India gets the hosting rights for the FIFA U17 Women's World Cup 2020
India was awarded the hosting rights for the FIFA U-17 Women’s World Cup in 2020. It was a rare bit of good news for the All India Football Federation (AIFF). Much of this must be admired. If there is one thing and only one thing to be gained out of holding prestigious international events in a country it is the raised profile of the sport within its own masses. The experience and the exposure this event will give Indian women’s football is priceless.
When it comes to the women’s game, the national team is ranked 62nd in the world, 12th in Asia. But those numbers are only of academic interest for statistic junkies. At the human, development level, little has been firm and taken hold. The Indian Women's League — a first for Indian football, a pan-India league for women — played its first season in 2016-17, and has had two seasons so far. The first included one team each fielded by both I-League (Aizawl FC) and the (ISL) Indian Super League (Pune City FC) , but neither team carried on after the first season.
There is no organised league structure at the junior level, and barring state departmental units, Police and the Railways, job opportunities for women footballers are few and far between. Even at the senior level, the Indian women’s team pops up in conversation only around the time a tournament comes around — as it is now, with the SAFF Championships — and as late as June last year, the senior team was starving for match time.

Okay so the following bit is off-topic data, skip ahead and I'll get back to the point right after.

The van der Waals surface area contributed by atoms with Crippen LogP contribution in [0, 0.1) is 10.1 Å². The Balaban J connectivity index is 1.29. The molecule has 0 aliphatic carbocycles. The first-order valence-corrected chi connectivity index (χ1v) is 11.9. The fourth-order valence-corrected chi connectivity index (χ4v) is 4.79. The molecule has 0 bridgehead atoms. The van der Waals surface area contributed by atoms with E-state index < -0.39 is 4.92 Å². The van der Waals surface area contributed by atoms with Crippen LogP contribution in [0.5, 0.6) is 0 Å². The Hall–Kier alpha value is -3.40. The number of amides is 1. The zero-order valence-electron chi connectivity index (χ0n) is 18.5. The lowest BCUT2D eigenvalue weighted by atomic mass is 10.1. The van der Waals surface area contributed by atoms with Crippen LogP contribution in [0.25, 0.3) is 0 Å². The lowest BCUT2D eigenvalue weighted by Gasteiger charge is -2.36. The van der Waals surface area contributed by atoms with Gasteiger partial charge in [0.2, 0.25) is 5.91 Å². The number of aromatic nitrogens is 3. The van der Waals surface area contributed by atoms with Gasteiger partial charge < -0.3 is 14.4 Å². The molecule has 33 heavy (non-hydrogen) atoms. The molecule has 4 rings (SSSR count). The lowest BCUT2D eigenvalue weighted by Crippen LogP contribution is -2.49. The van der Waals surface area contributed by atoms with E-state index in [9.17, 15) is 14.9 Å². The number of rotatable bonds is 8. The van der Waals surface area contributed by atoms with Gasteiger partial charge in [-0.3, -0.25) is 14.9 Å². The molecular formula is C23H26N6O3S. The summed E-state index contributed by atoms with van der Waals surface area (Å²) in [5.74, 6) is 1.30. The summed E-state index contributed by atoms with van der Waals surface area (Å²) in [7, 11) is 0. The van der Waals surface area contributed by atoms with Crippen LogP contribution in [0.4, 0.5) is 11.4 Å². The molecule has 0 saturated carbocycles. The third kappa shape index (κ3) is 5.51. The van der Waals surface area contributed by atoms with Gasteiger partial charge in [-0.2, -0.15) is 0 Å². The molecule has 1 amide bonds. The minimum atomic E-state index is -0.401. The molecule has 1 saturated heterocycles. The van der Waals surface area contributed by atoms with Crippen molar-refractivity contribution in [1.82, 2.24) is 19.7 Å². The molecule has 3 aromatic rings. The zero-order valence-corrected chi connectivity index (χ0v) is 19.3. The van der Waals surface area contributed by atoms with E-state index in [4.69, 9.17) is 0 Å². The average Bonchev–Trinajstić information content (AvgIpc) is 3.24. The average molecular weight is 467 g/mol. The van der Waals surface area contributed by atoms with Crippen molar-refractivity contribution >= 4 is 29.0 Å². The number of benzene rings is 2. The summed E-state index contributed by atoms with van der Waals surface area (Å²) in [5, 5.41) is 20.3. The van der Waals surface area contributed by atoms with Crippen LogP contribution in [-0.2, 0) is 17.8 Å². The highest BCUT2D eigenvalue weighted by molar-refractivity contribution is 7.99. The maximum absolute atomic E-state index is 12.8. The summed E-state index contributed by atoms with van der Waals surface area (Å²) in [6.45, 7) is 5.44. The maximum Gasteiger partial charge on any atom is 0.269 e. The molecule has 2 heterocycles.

Where the US Women’s team are vying for equal pay to their male counterparts, the rest of the world is still picking up the scraps off the men’s table. Women’s football recently created history, as Atletico Madrid and FC Barcelona recorded the highest attendance ever for a women’s game in the world, but that is a one off. The Women’s Super League is still played out to empty, second-tier stadiums across the UK. Most of the big clubs have a women’s team that share the sponsorship of the men’s but bring in next to nothing on their own.
A lot of this is blamed on the inability to think big when it comes to women’s football. A significant onus though must also be put on corporates who refuse to ‘think big’ and risk something for the sport. In the immediate, though, Indian women’s footballing future is inextricably tied to the World Cup and so, success in it, or at least a positive outcome, is of utmost importance.
The World Cup is here. With just about a year to go and no grand pool to fish the players from, it’s time for India to think big and act fast.